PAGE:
HAVANA — Her 4-year-old was still asleep when Yohana Perdomo stubbed out her cigarette, grabbed her blue ration book and set out to find Cuba’s most prized product. “As good as gold,” she called it. She padded out the door in flip-flops, past the metal-roofed shacks warming in the morning sun, past the wall spray-painted: Viva Fidel + Raul.
And then she saw it: the local “bodega” that sold government rations. With no line in front. That could only mean one thing, Perdomo thought.
“There’s no milk.”
It was one of the great promises of the 1959 Cuban Revolution. In a nation plagued by malnutrition, Fidel Castro pledged a liter of milk every day for every child. He enshrined a super-producing cow, Ubre Blanca, as a national hero. He was such a dairy nut that the CIA once tried to poison his daily milkshake.
Today, as Cuba careens through its worst economic crisis in 30 years, milk is one of the most potent symbols of the country’s precarious state. Cubans have been hit by mass shortages of dairy and other basic goods, reflecting a confluence of setbacks: The coronavirus pandemic crippled the vital tourism industry. Then-President Donald Trump squeezed the island with extra sanctions, and President Biden held off on reversing them. Socialist ally Venezuela reduced aid and investment.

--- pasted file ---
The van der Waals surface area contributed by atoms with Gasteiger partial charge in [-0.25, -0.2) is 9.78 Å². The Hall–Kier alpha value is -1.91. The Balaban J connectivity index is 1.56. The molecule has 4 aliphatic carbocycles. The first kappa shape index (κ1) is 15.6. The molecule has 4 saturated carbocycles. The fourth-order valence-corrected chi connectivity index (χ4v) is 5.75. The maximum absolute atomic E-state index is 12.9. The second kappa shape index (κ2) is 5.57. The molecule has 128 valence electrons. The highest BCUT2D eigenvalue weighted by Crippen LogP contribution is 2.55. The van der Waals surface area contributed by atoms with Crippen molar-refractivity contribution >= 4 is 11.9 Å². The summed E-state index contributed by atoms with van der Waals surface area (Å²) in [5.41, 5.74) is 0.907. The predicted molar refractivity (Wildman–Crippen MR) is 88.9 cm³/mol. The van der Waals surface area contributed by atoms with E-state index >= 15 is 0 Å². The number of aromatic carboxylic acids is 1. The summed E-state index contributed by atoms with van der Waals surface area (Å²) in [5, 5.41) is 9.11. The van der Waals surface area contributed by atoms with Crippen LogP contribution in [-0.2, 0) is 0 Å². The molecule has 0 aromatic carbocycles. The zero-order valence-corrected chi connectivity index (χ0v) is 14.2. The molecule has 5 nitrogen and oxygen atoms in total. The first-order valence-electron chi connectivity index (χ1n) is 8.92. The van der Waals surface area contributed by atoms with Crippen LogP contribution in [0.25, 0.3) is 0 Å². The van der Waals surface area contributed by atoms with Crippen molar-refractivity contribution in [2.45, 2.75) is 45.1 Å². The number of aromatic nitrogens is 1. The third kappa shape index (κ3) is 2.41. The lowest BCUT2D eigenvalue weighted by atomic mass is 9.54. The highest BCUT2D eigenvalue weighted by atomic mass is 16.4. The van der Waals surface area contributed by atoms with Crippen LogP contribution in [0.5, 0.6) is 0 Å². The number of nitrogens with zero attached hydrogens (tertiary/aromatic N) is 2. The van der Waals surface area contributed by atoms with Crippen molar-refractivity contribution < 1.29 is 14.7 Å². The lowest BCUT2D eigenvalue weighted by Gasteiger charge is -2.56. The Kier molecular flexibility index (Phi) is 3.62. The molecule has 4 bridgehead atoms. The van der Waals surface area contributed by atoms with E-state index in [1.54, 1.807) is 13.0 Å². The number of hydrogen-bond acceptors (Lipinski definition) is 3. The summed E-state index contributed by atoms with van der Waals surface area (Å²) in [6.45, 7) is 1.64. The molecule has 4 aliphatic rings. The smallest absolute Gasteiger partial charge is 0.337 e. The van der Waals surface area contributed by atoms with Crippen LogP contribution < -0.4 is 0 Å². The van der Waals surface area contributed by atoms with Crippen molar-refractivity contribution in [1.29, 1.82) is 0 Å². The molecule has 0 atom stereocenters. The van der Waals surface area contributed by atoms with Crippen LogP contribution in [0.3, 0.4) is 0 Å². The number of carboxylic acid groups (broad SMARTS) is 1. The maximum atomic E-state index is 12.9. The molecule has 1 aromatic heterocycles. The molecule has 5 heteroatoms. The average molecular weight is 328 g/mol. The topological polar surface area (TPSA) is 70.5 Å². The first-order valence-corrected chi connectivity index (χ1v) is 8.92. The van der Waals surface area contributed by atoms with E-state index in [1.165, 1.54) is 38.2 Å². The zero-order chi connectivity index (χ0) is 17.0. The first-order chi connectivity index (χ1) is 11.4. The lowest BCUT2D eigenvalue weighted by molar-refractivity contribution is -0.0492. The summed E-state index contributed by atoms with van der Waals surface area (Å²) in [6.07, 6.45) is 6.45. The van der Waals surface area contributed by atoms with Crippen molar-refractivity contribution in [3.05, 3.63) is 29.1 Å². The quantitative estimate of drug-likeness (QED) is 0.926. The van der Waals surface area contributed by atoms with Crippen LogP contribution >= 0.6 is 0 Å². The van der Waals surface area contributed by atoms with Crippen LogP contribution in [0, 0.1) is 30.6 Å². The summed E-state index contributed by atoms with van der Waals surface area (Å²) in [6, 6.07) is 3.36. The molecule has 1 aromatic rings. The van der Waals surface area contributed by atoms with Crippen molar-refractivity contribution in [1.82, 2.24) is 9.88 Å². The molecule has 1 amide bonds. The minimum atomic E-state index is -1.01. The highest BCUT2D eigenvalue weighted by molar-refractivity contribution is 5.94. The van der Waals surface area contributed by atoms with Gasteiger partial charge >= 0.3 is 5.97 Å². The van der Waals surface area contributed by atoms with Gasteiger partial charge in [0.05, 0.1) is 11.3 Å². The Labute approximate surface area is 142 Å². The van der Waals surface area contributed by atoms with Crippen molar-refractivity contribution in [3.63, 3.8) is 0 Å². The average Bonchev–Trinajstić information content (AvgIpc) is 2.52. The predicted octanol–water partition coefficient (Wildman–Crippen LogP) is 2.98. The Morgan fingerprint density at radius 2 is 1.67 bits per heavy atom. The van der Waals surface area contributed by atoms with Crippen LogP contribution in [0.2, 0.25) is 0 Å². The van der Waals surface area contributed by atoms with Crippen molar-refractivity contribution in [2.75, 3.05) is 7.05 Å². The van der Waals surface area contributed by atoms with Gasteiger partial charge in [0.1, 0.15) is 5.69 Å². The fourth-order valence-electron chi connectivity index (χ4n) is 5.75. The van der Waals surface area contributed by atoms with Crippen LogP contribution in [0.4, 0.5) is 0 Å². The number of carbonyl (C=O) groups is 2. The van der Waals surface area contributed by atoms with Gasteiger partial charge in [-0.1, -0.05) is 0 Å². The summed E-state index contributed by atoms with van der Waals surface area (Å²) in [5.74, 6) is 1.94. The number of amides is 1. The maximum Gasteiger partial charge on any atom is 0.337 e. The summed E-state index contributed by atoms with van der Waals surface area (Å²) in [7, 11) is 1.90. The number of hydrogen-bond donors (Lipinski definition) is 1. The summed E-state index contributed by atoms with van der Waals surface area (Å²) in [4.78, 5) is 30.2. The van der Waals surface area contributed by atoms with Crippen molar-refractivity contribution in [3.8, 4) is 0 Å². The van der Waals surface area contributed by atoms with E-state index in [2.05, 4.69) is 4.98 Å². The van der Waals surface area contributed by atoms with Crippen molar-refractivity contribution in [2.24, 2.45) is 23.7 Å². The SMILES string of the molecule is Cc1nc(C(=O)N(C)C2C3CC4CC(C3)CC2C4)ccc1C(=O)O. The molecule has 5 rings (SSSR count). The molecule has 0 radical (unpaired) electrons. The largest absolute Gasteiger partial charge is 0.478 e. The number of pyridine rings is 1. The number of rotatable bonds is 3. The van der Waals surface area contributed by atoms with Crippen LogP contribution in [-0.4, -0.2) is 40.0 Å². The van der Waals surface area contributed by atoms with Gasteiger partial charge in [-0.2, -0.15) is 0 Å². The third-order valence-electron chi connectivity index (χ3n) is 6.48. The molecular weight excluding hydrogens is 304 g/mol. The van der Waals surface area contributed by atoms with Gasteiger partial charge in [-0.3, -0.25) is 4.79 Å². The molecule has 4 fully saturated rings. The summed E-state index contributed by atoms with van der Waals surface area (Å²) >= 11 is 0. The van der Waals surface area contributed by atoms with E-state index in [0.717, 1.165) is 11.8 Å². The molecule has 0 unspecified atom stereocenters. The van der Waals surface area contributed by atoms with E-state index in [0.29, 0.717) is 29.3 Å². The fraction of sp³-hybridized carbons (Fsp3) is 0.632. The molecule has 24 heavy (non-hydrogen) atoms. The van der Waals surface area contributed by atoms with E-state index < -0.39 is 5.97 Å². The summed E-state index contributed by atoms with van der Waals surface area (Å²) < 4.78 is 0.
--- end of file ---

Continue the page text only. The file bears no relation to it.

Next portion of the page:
The result: A nation that imports 70 percent of its food has run desperately short of the cash to buy it.
Cubans wait in lines for hours to get a bottle of subsidized cooking oil or some chicken. “Since you wake up, you are always thinking, what can you eat, where can you find food?” said Perdomo, 28, a manicurist. Milk is among the hardest-to-find products. The government has continued to provide subsidized rations for young children and the sick. Beyond that, though, it has disappeared from most stores.
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Spiking food prices and shortages are threatening to unleash turmoil in many countries, of course, but in Cuba the upheaval is well underway. Young people are fueling the biggest exodus to the United States since the 1980 Mariel boatlift. U.S. border agents have logged more than 114,000 apprehensions of Cubans since October. Perdomo’s 25-year-old brother-in-law, an air-conditioning technician named Esteban, is talking about joining them. “I don’t think we can live this way,” he said.
The Communist government, nervous that the shortages could pose risks to the one-party system, is trying to stimulate agricultural production. “We have to improve things quickly,” Johana Odriozola, the vice minister of economy, acknowledged in an interview. Protests over the lack of food and electricity swept the Caribbean island last July, and another hot summer is coming.